## The Negative Binomial Distribution

The negative binomial models the number of trials
$n$
up to and including a given number of successes
$x$
, where the probability of success is a fixed
$p$
. The first
$x-1$
successes may be any of the first
$n-1$
trials, but the
$n$
th trial must be the
$x$
th success.
We may model the first
$x-1$
successes from
$n-1$
by the binomial
$B(n-1,p)$
distribution:
\begin{equation} \begin{aligned}P(X=x-1) &={}^{n-1}C_{x-1}p^{x-1}(1-p)^{(n-1)-(x-1)} \\ &={}^{n-1}C_{x-1}p^{x-1}(1-p)^{n-x}{}\end{aligned} \end{equation}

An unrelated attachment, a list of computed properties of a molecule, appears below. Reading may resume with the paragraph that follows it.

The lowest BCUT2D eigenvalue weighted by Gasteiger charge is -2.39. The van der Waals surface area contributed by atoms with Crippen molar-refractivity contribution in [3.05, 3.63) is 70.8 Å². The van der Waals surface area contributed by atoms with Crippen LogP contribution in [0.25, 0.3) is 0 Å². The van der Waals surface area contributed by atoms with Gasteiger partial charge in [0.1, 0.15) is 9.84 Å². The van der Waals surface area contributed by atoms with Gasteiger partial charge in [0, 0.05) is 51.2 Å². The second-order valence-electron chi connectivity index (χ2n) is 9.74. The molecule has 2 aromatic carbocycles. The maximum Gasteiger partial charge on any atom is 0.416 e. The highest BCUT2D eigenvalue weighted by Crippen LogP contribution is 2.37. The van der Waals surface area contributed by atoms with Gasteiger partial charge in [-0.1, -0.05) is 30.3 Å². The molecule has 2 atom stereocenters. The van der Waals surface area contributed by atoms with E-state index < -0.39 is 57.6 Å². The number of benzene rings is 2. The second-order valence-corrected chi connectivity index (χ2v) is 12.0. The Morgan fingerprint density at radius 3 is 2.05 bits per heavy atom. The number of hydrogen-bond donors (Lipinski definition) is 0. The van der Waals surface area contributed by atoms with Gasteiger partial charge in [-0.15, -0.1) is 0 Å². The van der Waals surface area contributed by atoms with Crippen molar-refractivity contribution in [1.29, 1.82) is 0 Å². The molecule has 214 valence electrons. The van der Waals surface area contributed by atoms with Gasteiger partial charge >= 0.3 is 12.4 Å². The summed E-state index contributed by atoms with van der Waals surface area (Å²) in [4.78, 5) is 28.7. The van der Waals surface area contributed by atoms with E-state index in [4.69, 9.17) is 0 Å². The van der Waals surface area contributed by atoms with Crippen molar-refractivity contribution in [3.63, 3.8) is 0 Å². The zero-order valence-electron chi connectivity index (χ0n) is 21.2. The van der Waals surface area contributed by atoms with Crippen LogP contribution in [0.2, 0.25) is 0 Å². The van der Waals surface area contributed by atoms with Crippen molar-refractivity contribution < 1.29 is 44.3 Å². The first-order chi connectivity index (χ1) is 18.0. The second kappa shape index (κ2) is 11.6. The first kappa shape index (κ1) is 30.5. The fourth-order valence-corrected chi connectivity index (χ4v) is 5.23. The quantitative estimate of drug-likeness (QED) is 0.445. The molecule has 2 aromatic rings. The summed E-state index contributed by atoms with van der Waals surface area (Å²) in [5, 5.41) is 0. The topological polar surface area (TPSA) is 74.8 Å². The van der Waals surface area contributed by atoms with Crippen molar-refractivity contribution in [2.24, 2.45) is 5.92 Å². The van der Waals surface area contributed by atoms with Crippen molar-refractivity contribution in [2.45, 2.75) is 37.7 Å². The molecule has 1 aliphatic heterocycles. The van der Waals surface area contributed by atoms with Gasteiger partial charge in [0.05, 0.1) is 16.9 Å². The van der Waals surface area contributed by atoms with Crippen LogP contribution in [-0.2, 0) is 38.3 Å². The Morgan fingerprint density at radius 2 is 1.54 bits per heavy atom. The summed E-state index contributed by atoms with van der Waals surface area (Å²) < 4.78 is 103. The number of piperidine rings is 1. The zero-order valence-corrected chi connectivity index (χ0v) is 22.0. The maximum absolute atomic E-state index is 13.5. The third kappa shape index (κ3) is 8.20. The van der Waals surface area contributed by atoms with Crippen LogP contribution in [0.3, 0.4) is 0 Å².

The
$n$
th trial is the
$x$
th success with probability
$p$
, so the probability of the needing
$n$
trials to obtain
$x$
successes is
${}^{n-1}C_{x-1}p^x(1-p)^{n-x}$
.
It is important to realise that the variable being modelled here is
$n$
.
$x$
is the fixed number of successes.
It is often convenient to reparametrize in terms of number of successes and failures, so let
$k$
be number of failures, then
$x+k=n$
and the expression becomes
${}^{x+k-1}C_{x-1}p^x(1-p)^{k}$
.